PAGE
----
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The Namesakes

Abraham Lincoln was born 200 years ago today, February 12, 1809. Everyone knows how, as America's sixteenth President, Abraham Lincoln successfully led his country through its greatest crisis, the Civil War, only to be assassinated less than a month after the war’s end. But, did you know that George Washington was Abraham Lincoln's uncle? and that I was born in the home where George Washington once lived?

It's true! Of course, the Abraham Lincoln I am referring to was Abraham Lincoln Boles, and the George Washington I am referring to was indeed Abraham's uncle, George Washington Boles.

Nowadays, we have movie stars and sports stars to name our children after, but back in the early days when America was being formed, what proud parent wouldn't have wanted to name their child after a war hero, or someone who had blazed a trail to help get this country started?

Abraham Lincoln Boles, better known as 'Link,' pictured above, attended the Alpine Institute of higher learning in Overton County, Tennessee, floated logs down river from the virgin forests and even worked for a railroad company. Later in life, he sported a long, white beard and mustache, but had very little hair on top of his head. Some kids thought he was Santa Claus!

It is true that George Washington Boles supported President Abraham Lincoln. In the 1935 Clinton Co. Homecoming and Centennial Celebration souvenir program, George was recognized as being a veteran of the Civil War. His uncle was Tinker Dave Beaty, and George and his father, Captain John Boles, were members of Tinker Dave's independent scouts, who protected Fentress County from Confederate guerillas like Champ Ferguson. In the program, George was quoted as saying "I always made the Rebels run!" He also said he 'remembers voting for Abraham Lincoln for President!'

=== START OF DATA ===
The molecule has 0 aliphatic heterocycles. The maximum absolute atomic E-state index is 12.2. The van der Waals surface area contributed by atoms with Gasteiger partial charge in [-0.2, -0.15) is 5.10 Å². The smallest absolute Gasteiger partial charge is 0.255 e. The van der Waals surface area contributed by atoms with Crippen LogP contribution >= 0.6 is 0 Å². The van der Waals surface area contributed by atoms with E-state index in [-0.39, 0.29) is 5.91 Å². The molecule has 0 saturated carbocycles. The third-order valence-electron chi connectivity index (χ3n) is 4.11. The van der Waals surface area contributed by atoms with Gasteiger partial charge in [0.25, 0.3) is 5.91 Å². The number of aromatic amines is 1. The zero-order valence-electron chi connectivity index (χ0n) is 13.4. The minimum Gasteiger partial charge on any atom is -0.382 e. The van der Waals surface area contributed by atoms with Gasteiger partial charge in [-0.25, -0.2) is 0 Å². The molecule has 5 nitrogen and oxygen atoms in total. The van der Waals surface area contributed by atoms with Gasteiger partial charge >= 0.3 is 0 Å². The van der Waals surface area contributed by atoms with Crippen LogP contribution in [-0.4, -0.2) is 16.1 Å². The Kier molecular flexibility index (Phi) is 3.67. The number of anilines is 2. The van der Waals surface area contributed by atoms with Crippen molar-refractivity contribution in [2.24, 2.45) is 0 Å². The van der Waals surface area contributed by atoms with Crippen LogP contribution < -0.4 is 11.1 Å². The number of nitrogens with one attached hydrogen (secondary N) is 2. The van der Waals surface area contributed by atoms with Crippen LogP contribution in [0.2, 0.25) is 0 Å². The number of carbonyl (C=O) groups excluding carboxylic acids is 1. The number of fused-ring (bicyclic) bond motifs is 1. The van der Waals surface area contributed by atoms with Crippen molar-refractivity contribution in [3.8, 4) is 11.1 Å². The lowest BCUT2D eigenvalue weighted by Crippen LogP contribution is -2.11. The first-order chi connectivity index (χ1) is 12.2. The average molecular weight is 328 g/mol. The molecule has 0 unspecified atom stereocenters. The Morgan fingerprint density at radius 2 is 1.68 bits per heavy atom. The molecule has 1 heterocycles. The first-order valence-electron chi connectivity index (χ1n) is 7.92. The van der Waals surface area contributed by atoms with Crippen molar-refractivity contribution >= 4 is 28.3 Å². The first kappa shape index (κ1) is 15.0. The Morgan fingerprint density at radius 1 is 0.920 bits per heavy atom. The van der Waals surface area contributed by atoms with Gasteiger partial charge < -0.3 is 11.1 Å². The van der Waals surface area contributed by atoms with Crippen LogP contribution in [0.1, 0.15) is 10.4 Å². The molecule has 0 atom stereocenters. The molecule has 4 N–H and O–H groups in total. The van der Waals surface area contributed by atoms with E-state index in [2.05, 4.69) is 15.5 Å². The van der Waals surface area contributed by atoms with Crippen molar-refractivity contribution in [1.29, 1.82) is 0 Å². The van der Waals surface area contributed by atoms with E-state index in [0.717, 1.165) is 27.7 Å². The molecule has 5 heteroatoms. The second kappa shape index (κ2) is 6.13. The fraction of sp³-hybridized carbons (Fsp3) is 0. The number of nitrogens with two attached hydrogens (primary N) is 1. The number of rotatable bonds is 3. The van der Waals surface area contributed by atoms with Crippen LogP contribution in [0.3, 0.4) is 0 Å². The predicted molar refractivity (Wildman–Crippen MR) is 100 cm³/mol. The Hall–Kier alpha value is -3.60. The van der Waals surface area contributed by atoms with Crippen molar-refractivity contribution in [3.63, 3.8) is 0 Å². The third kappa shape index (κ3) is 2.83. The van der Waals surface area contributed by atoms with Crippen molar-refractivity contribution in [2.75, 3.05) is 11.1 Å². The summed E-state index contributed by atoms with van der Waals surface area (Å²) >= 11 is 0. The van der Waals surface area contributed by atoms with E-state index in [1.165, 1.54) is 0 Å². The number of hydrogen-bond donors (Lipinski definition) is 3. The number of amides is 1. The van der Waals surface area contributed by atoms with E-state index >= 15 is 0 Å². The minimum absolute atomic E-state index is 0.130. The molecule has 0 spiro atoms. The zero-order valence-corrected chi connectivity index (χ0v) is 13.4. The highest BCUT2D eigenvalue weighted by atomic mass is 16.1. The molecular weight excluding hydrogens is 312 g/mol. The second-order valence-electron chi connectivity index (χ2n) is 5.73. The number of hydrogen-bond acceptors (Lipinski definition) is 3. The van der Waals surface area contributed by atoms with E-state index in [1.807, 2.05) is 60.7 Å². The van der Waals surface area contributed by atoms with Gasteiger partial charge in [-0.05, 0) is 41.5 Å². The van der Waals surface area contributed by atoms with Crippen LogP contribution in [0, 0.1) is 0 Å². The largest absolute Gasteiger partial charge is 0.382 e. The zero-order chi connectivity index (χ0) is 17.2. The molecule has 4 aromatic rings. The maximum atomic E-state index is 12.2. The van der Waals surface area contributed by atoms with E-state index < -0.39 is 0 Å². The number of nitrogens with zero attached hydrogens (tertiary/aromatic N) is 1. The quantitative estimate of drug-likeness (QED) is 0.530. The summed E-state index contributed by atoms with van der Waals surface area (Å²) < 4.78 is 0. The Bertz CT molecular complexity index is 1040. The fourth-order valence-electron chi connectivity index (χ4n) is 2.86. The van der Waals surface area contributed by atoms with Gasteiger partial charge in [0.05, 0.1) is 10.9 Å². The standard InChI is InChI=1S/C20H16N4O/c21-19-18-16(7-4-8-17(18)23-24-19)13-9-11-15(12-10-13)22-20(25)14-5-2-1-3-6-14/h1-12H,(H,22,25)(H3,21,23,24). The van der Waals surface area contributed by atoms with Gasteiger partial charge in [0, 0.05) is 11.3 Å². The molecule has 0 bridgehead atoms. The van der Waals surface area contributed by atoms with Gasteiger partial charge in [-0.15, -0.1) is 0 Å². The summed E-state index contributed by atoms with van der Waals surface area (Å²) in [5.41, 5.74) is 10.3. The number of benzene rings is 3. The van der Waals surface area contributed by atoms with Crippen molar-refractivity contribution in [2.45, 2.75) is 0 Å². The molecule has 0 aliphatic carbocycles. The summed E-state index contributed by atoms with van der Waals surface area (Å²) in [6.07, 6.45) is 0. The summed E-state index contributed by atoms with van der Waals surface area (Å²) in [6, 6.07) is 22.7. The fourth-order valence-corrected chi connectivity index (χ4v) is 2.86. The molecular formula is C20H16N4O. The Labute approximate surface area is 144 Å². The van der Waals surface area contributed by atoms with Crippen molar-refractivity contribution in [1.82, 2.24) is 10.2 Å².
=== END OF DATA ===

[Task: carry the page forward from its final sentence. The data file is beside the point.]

Oh, I almost forgot.......George's home in Albany later became Maple Hill Hospital, the place where I was born!

George Washington Boles, left, and his nephew, Abraham Lincoln Boles, pictured here in their earlier days. George died on February 5, 1941, while Link passed away on December 12, 1954.

*Note: Thanks to my cousin, Jo Ann Shoemaker, for supplying the photos and background information for Link Boles. If I hadn't started this blog, I would have never met her.


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